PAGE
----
About 50 community members attended a town hall meeting Saturday in Southeast Como where residents and legislators discussed issues impacting the University of Minnesota area.
With the start of the 2014 legislative session Tuesday, Rep. Phyllis Kahn, DFL-Minneapolis, hosted the forum. Constituents brought up issues like the proposed minimum wage increase, TCE pollution in Southeast Como and increased development in Dinkytown.
Sen. Kari Dziedzic, DFL-Minneapolis, joined Kahn at the meeting and said she’s worried that if the luxury student housing market floods, rental prices for those units would plummet. That in turn could cause students to leave rentals in Southeast Como, Dinkytown and Marcy-Holmes — areas whose economies rely on student rental revenue.
Dziedzic said she’s met with University President Eric Kaler about whether the student housing market’s growth is sustainable.
“It’s very hard to make this a state legislative issue,” Kahn said, adding that residents should reach out to local city officials who have more influence on area development.
Support for a minimum wage hike
Kahn and Dziedzic also answered many questions from meeting attendees about the proposed minimum wage increase.
Kahn said they’re in favor of a $9.50 minimum wage but added it’s important the bill includes indexing — a mechanism that would allow the minimum wage to increase in tandem with the cost of living.
To pass the measure, Dziedzic said, they’ll need to gain support from other legislators, especially some in rural Minnesota who worry that an increased minimum wage would hurt the economy.
Diane Peterson, a 50-year Southeast Como resident, said at the meeting that selling her property would be more difficult after the reported trichloroethylene, or TCE, contamination in neighborhood homes.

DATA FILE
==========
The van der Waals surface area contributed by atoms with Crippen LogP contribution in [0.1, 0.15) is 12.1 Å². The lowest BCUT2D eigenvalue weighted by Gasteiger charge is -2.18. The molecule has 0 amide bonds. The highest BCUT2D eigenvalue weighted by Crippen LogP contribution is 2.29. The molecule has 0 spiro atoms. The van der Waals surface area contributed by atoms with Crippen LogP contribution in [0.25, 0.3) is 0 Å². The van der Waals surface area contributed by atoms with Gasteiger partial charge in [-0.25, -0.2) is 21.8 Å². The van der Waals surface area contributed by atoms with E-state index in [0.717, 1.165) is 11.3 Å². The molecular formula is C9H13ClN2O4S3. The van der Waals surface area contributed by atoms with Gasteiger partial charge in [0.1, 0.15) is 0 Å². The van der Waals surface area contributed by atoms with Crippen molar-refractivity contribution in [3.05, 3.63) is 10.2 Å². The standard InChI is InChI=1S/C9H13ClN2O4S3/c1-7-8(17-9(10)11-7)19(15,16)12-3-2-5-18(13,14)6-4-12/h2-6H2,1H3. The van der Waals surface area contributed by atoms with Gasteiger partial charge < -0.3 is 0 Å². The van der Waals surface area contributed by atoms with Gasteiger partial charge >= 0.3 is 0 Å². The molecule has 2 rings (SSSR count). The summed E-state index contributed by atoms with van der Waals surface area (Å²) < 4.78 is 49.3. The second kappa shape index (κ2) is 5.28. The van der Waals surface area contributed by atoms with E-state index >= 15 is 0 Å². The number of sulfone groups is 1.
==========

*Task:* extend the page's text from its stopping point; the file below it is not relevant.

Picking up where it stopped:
“I can’t sell my house,” she said. “I’m stuck.”
Residents were notified in November that TCE from a former General Mills site could be seeping into their homes. Extensive exposure to the chemical can have medical effects such as birth defects and certain cancers.
Southeast Como residents filed two class-action lawsuits in December alleging that TCE has lowered property values and endangered residents’ health.
Peterson said she’s also concerned about the safety of the Burlington Northern Santa Fe Corp. railway between Dinkytown and Southeast Como, which runs about nine trains of crude oil tankers per day.
Safety precaution plans should be in place in the event of a crash, she said, noting the Jan. 13 crude oil spill near Casselton, N.D., which happened along the same railway.
Two University students were at the meeting and brought up other neighborhood environmental issues.
Global studies junior Mary Webber asked Kahn about the city’s plans for lowering carbon dioxide levels, suggesting that green space on the roofs of urban buildings could combat the rise.
These spaces, known as living roofs, collect rainwater and create wildlife habitats.
Kahn said tax credits for solar gardens have made it easier to build living roofs in the past, but permits for the credit are no longer available. She said she’d like to see those tax credits extended in the future.